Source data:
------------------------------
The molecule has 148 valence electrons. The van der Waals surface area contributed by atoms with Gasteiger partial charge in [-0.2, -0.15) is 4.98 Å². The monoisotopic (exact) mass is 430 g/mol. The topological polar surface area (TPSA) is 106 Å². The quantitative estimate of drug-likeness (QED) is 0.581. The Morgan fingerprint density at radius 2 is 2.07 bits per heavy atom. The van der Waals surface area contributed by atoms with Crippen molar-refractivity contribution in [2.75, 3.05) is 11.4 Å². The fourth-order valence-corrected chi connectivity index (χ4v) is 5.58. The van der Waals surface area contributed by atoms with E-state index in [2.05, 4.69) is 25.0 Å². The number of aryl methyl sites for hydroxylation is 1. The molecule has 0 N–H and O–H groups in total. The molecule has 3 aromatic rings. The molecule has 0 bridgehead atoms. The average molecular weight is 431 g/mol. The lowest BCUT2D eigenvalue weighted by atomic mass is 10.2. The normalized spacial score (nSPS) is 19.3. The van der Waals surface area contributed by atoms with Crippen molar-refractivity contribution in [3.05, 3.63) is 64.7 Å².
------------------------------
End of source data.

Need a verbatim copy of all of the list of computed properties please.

The molecule has 148 valence electrons. The van der Waals surface area contributed by atoms with Gasteiger partial charge in [-0.2, -0.15) is 4.98 Å². The monoisotopic (exact) mass is 430 g/mol. The topological polar surface area (TPSA) is 106 Å². The quantitative estimate of drug-likeness (QED) is 0.581. The Morgan fingerprint density at radius 2 is 2.07 bits per heavy atom. The van der Waals surface area contributed by atoms with Crippen molar-refractivity contribution in [2.75, 3.05) is 11.4 Å². The fourth-order valence-corrected chi connectivity index (χ4v) is 5.58. The van der Waals surface area contributed by atoms with E-state index in [2.05, 4.69) is 25.0 Å². The number of aryl methyl sites for hydroxylation is 1. The molecule has 0 N–H and O–H groups in total. The molecule has 3 aromatic rings. The molecule has 0 bridgehead atoms. The average molecular weight is 431 g/mol. The lowest BCUT2D eigenvalue weighted by atomic mass is 10.2. The normalized spacial score (nSPS) is 19.3. The van der Waals surface area contributed by atoms with Crippen molar-refractivity contribution in [3.05, 3.63) is 64.7 Å².